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Uniform laws to be weighed up

Uniform laws to be weighed up

FEDERAL PARLIAMENT’S Legal and Constitutional Affairs Committee wants to know whether the differences in state and federal laws affect trade and commerce in this country. Referred to the…

FEDERAL PARLIAMENT’S Legal and Constitutional Affairs Committee wants to know whether the differences in state and federal laws affect trade and commerce in this country.

Referred to the Committee last month, there is to be an inquiry into the lack of harmonisation within the legal system, and between the legal systems of Australia and New Zealand, with particular emphasis on ways to reduce costs and duplication.

According to the chairman of the Committee, Peter Slipper MP, the Committee “will not be making judgments on the relative merits of the different systems, and what should be the standard”.

However, the governments of those jurisdictions will make the final decisions, Slipper said. “What we aim to do is to identify what areas of legal procedures, partnership law, evidence law and standards of products,” he said. He acknowledged that other issues may arise in the course of the inquiry.

The Committee will also be looking at different ways in which harmonisation of laws could be achieved, looking beyond past attempts to see if new models could be developed.

“A number of High Court decisions have affected cooperative schemes developed by the state and federal governments. Is amending the Constitution the only way to guarantee such schemes or are there other options?” Slipper asked.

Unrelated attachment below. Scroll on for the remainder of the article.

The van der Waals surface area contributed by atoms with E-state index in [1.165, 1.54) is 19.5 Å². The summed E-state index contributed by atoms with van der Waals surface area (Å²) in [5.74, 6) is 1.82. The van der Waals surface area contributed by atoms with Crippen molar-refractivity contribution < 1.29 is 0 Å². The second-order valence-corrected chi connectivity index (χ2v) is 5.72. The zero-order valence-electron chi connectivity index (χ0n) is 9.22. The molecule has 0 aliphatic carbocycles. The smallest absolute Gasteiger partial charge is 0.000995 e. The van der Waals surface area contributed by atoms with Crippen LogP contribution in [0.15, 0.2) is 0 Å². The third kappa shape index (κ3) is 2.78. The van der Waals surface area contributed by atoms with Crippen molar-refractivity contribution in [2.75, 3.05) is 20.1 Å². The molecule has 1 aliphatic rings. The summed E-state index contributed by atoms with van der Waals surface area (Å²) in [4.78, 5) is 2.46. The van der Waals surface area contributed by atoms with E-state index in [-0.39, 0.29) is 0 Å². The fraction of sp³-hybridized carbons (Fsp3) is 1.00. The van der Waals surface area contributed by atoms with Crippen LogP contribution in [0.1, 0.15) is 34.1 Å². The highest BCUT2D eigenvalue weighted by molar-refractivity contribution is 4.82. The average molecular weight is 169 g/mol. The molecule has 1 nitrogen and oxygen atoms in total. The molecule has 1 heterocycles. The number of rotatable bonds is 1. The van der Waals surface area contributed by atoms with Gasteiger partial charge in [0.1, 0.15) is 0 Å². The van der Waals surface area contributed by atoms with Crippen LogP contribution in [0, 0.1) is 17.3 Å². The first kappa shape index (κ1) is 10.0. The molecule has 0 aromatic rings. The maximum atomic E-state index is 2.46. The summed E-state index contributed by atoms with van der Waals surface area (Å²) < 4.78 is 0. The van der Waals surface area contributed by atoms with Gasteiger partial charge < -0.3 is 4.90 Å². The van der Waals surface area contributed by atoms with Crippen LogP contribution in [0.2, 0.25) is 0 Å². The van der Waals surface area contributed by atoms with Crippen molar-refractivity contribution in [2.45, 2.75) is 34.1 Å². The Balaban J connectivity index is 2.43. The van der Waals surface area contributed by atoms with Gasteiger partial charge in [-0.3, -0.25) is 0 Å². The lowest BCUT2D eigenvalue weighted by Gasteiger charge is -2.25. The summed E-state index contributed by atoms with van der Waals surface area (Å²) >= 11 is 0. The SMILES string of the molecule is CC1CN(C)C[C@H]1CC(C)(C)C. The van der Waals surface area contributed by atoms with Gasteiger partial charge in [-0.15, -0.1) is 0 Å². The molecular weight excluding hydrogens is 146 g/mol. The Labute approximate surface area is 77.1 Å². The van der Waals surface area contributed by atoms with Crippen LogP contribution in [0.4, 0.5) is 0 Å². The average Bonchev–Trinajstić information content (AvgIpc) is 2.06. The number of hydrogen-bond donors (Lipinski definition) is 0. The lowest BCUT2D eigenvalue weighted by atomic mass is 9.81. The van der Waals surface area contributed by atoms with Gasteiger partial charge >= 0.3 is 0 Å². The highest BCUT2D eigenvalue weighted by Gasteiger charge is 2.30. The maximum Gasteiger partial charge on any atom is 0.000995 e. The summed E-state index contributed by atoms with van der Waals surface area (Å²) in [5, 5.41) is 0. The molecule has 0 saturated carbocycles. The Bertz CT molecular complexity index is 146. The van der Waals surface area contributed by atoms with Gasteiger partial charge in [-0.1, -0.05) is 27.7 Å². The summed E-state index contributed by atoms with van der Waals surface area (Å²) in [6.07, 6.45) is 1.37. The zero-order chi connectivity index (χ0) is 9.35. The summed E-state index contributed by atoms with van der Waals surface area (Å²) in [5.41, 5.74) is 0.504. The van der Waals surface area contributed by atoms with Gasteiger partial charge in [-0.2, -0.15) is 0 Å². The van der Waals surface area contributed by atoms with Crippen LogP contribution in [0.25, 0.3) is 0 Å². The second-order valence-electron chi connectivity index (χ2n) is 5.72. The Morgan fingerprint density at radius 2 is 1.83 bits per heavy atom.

According to the Parliament’s background brief on the harmonisation of legal systems, the starting point for any examination of legislative power in Australia is the Constitution. It should be noted, the paper states, that the Commonwealth lacks a general commerce power. “It has legislative power over trade and commerce with other countries and among other states, but not trade and commerce within state boundaries. Despite this, the desirability of national regulatory regimes has been recognised in a number of areas, most notably in connection with corporations law.”

“While many argue that uniformity and centralisation of the law bring commercial certainty and benefit, there is by no means universal support for such uniformity and centralisation across all policy areas,” the paper reads.

The terms of reference ask the Committee to examine “legal obstacles to greater federal/state and Australian/New Zealand cooperation”. This means that should the Committee decide that greater harmonisation is desirable, it should look at how it may be achieved and whether there are any legal obstacles that must be addressed.

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